Identification of stromal proteins specifically involved in cancer is of considerable interest , since the "reactive stroma" of desmoplastic reactions is thought to create a permissive and supportive environment contributing to cancer progression . Moreover, stromal proteins that are selectively expressed in cancer tissues are prime candidates for tumour targeting strategies because (i) they are expected to be more accessible than intracellular proteins, (ii) they are often present in high quantities and iii) tumour ECM components are generally more stable than tumour-associated cell surface antigens . Considering that ~30% of patients experience relapse and die of complications due to progressive disease and/or treatment, the identification of proteins from HL stroma could not only provide the basis for a better understanding of the disease, but also lead to the discovery of new diagnostic and therapeutic markers allowing earlier detection and treatment of relapsed and refractory lymphoma by e.g. chemoprevention  or antibody based anti-cancer treatments .
The clinical value of antibody-based targeted therapies (targeting specifically the stroma) in HL patient has been elegantly demonstrated in a recent study using a monoclonal antibody directed against the EDB alternative spliced variant of fibronectin, known as L19 antibody . In light of these promising results, it is clear that the discovery of novel accessible biomarkers in HL is a necessary step to develop a large panel of targeting-based therapies. Using a recently described chemical proteomic method , we have identified potentially accessible proteins that are of special interest for imaging technologies and targeted therapies in the Hodgkin's disease. Our method led to the identification of a total of 1431 proteins in HL and RLH. We used mass spectrometry as a screening tool, and only one two dimensional liquid chromatography run was performed per sample. Analytical completeness was certainly not reasonably achievable with one single 2D-LC run , but was not absolutely necessary to unravel new potential biomarkers (the assumption was made that a single run was likely to be sufficient to detect the most abundant proteins, and the quantitative aspect, despite analytical completeness issues, was still helpful for biomarker selection). IHC was the mandatory step to validate these potential biomarkers. Data obtained from mass spectrometry and IHC experiments on identical samples are most of the time consistent, but some discrepancies do exist (see Additional File 3). These differences can be explained by i) analytical completeness of the mass spectrometry data as stated above, ii) heterogeneity in the sample (one half for mass spectrometry processing, one half for IHC experiments) and iii) the specificity and sensitivity of antibodies used in IHC experiments. Our mass spectrometry methodology and IHC are therefore rather complementary techniques, and it can be foreseen that IHC results would more likely compare to mass spectrometry experiment such as MRM (Multiple Reaction Monitoring) that could look specifically for versican, fibulin-1 and periostin in each sample.
The complete list of identified proteins included extracellular and plasma membrane proteins, but also include a non-negligible fraction of intracellular proteins. The reasons for this observation have already been discussed elsewhere [15, 28]. Focusing on ECM proteins, we identified several proteins already known to be associated with human HL. These proteins were consequently not further validated by immunohistochemistry. For instance, hemopexin protein was found elevated in the serum of patients with HL ; eosinophil peroxidase has already been used for radio-immunodetection of Hodgkin's disease ; coagulation factor XIII was found to be expressed by macrophages and involved in the stabilization of fibrin deposits in the tumour stroma of HL samples ; and nucleoside diphosphate kinase A expression was found to be a prognostic factor for classical HL .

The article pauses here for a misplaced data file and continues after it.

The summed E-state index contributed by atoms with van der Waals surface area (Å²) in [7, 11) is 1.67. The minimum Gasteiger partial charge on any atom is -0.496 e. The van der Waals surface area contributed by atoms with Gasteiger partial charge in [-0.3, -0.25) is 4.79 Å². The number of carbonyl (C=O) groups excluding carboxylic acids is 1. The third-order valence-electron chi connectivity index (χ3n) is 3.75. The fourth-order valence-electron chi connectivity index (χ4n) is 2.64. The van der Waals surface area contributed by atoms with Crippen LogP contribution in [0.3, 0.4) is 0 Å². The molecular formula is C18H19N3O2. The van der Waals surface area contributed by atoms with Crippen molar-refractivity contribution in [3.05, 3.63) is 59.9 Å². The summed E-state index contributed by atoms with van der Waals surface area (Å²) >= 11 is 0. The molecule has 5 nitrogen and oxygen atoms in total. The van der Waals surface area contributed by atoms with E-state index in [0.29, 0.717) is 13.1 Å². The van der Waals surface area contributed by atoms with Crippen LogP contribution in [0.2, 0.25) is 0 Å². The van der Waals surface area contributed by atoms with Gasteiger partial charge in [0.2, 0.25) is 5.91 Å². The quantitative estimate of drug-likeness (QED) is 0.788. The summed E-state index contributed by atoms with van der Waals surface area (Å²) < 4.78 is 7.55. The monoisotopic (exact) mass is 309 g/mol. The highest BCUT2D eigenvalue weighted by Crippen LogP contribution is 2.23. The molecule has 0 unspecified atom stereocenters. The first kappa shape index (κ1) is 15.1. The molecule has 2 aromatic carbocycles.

We also identified proteins without direct relationship with HL demonstrated in the literature. Among these proteins, we showed that the extracellular proteins versican, fibulin-1 and periostin were actually overexpressed in the extracellular matrix after immunohistochemical analyses.
The staining pattern of expression was somewhat similar for the 3 proteins in most HL samples tested. This result is interesting, since the three proteins are expressed by different cells: versican is known to be expressed by fibroblasts and only rarely by cancer cells, fibulin-1 was shown to be expressed mainly by cancer cells and only by some fibroblasts , and periostin is expressed by both fibroblasts and cancer cells. Moreover the staining was mainly specific to fibrosis. While only scarce information is available about versican in fibrosis, except in the lung  (where it may influence early repair processes), fibulin-1 deposits were already reported in rat liver fibrosis . Periostin, by altering the deposition and attachment of collagen, is a critical regulator of fibrosis .
Among these three potential biomarkers, two of them, namely versican and fibulin-1, were almost absent in RLH. Although periostin displayed a very strong expression in HL, this protein was indeed found expressed at lower levels in RLH. It would be of interest to assess the serum concentrations of each of these ECM proteins in patients with HL in order to determine how valuable seric dosage of these proteins may be for diagnostic purposes.
S100A8 was expressed in the ECM of both RLH and HL. The protein was found to be expressed in cells of the immune system (e.g. monocytes, eosinophils, neutrophils). Since these cells are typically recruited in HL lesions, the increased expression of this protein in this diseased state was expected. Results of mass spectrometry were anyway confirmed for the four proteins tested in IHC.